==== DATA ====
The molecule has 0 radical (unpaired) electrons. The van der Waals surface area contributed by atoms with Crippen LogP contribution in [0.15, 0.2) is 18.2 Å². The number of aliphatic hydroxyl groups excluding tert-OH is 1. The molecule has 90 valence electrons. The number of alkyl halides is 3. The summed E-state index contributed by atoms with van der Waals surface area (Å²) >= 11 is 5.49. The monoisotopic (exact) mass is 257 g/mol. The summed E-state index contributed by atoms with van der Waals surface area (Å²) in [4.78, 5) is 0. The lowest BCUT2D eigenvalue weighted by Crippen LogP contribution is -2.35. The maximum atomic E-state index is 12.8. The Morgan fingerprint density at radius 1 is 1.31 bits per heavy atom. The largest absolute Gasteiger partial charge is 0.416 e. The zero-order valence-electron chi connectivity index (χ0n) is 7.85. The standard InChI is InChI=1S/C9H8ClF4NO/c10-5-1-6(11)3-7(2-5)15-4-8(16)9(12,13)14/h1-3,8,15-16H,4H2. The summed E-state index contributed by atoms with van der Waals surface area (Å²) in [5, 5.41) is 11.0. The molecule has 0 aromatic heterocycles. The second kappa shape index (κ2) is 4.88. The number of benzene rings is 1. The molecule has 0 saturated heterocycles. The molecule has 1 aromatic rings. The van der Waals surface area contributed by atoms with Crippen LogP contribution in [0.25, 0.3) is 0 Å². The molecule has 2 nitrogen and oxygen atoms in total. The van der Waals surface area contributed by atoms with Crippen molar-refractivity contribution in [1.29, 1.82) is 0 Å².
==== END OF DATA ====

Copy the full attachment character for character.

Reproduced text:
The molecule has 0 radical (unpaired) electrons. The van der Waals surface area contributed by atoms with Crippen LogP contribution in [0.15, 0.2) is 18.2 Å². The number of aliphatic hydroxyl groups excluding tert-OH is 1. The molecule has 90 valence electrons. The number of alkyl halides is 3. The summed E-state index contributed by atoms with van der Waals surface area (Å²) >= 11 is 5.49. The monoisotopic (exact) mass is 257 g/mol. The summed E-state index contributed by atoms with van der Waals surface area (Å²) in [4.78, 5) is 0. The lowest BCUT2D eigenvalue weighted by Crippen LogP contribution is -2.35. The maximum atomic E-state index is 12.8. The Morgan fingerprint density at radius 1 is 1.31 bits per heavy atom. The largest absolute Gasteiger partial charge is 0.416 e. The zero-order valence-electron chi connectivity index (χ0n) is 7.85. The standard InChI is InChI=1S/C9H8ClF4NO/c10-5-1-6(11)3-7(2-5)15-4-8(16)9(12,13)14/h1-3,8,15-16H,4H2. The summed E-state index contributed by atoms with van der Waals surface area (Å²) in [5, 5.41) is 11.0. The molecule has 0 aromatic heterocycles. The second kappa shape index (κ2) is 4.88. The number of benzene rings is 1. The molecule has 0 saturated heterocycles. The molecule has 1 aromatic rings. The van der Waals surface area contributed by atoms with Crippen LogP contribution in [0.25, 0.3) is 0 Å². The molecule has 2 nitrogen and oxygen atoms in total. The van der Waals surface area contributed by atoms with Crippen molar-refractivity contribution in [1.29, 1.82) is 0 Å².